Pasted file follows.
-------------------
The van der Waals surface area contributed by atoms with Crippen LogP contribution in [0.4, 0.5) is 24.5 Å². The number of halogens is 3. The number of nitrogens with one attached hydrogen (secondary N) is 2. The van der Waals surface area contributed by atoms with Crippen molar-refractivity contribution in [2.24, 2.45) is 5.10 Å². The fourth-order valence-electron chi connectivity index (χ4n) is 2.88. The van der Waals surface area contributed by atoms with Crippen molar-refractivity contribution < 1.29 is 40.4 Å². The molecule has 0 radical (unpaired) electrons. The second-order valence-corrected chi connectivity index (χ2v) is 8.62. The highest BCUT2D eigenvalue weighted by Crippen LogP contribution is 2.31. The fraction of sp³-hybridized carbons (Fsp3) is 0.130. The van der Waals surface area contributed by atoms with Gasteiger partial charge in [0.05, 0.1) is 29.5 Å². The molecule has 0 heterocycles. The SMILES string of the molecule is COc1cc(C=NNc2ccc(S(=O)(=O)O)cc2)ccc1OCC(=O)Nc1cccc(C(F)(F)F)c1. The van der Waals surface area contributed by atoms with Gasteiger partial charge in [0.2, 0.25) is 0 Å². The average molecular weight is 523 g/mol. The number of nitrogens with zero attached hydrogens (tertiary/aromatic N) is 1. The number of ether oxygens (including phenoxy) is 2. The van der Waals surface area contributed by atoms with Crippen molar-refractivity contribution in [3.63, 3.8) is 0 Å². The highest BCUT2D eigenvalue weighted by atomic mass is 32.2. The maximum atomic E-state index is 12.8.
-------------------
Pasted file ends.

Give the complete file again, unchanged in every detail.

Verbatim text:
The van der Waals surface area contributed by atoms with Crippen LogP contribution in [0.4, 0.5) is 24.5 Å². The number of halogens is 3. The number of nitrogens with one attached hydrogen (secondary N) is 2. The van der Waals surface area contributed by atoms with Crippen molar-refractivity contribution in [2.24, 2.45) is 5.10 Å². The fourth-order valence-electron chi connectivity index (χ4n) is 2.88. The van der Waals surface area contributed by atoms with Crippen molar-refractivity contribution < 1.29 is 40.4 Å². The molecule has 0 radical (unpaired) electrons. The second-order valence-corrected chi connectivity index (χ2v) is 8.62. The highest BCUT2D eigenvalue weighted by Crippen LogP contribution is 2.31. The fraction of sp³-hybridized carbons (Fsp3) is 0.130. The van der Waals surface area contributed by atoms with Gasteiger partial charge in [0.05, 0.1) is 29.5 Å². The molecule has 0 heterocycles. The SMILES string of the molecule is COc1cc(C=NNc2ccc(S(=O)(=O)O)cc2)ccc1OCC(=O)Nc1cccc(C(F)(F)F)c1. The van der Waals surface area contributed by atoms with Gasteiger partial charge in [0.2, 0.25) is 0 Å². The average molecular weight is 523 g/mol. The number of nitrogens with zero attached hydrogens (tertiary/aromatic N) is 1. The number of ether oxygens (including phenoxy) is 2. The van der Waals surface area contributed by atoms with Crippen molar-refractivity contribution in [3.63, 3.8) is 0 Å². The highest BCUT2D eigenvalue weighted by atomic mass is 32.2. The maximum atomic E-state index is 12.8.